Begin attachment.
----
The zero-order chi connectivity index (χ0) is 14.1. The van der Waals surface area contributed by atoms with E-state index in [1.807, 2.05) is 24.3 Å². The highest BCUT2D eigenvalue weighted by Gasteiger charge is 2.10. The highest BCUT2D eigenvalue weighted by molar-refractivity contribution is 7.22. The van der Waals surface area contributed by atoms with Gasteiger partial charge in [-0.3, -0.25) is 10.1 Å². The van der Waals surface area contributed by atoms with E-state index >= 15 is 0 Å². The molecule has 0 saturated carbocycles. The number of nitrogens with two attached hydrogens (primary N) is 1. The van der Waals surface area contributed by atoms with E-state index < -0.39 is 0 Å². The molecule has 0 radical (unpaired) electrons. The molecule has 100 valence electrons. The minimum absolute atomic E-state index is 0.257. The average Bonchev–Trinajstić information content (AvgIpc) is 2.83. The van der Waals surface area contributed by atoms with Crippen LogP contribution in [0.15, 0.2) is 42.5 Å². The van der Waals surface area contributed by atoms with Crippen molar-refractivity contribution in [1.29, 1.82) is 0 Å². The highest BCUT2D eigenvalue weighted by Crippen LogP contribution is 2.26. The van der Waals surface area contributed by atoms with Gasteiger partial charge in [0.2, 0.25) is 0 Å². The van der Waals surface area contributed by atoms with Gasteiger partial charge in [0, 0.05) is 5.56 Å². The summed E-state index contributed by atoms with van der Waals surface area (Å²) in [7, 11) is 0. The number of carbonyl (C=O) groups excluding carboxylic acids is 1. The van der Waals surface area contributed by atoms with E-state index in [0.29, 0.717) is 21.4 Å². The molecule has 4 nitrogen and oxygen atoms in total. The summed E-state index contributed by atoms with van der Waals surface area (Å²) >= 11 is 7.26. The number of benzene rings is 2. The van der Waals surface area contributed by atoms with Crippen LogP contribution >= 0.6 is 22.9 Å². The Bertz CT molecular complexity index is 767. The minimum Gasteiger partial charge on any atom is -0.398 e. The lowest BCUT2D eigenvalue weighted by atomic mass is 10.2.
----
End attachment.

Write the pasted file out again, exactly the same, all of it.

The zero-order chi connectivity index (χ0) is 14.1. The van der Waals surface area contributed by atoms with E-state index in [1.807, 2.05) is 24.3 Å². The highest BCUT2D eigenvalue weighted by Gasteiger charge is 2.10. The highest BCUT2D eigenvalue weighted by molar-refractivity contribution is 7.22. The van der Waals surface area contributed by atoms with Gasteiger partial charge in [-0.3, -0.25) is 10.1 Å². The van der Waals surface area contributed by atoms with E-state index >= 15 is 0 Å². The molecule has 0 saturated carbocycles. The number of nitrogens with two attached hydrogens (primary N) is 1. The van der Waals surface area contributed by atoms with E-state index < -0.39 is 0 Å². The molecule has 0 radical (unpaired) electrons. The molecule has 100 valence electrons. The minimum absolute atomic E-state index is 0.257. The average Bonchev–Trinajstić information content (AvgIpc) is 2.83. The van der Waals surface area contributed by atoms with Crippen LogP contribution in [0.15, 0.2) is 42.5 Å². The van der Waals surface area contributed by atoms with Crippen molar-refractivity contribution in [1.29, 1.82) is 0 Å². The highest BCUT2D eigenvalue weighted by Crippen LogP contribution is 2.26. The van der Waals surface area contributed by atoms with Gasteiger partial charge in [0.2, 0.25) is 0 Å². The van der Waals surface area contributed by atoms with Gasteiger partial charge in [0, 0.05) is 5.56 Å². The summed E-state index contributed by atoms with van der Waals surface area (Å²) in [7, 11) is 0. The number of carbonyl (C=O) groups excluding carboxylic acids is 1. The van der Waals surface area contributed by atoms with E-state index in [0.29, 0.717) is 21.4 Å². The molecule has 4 nitrogen and oxygen atoms in total. The summed E-state index contributed by atoms with van der Waals surface area (Å²) >= 11 is 7.26. The number of benzene rings is 2. The van der Waals surface area contributed by atoms with Crippen LogP contribution >= 0.6 is 22.9 Å². The Bertz CT molecular complexity index is 767. The minimum Gasteiger partial charge on any atom is -0.398 e. The lowest BCUT2D eigenvalue weighted by atomic mass is 10.2.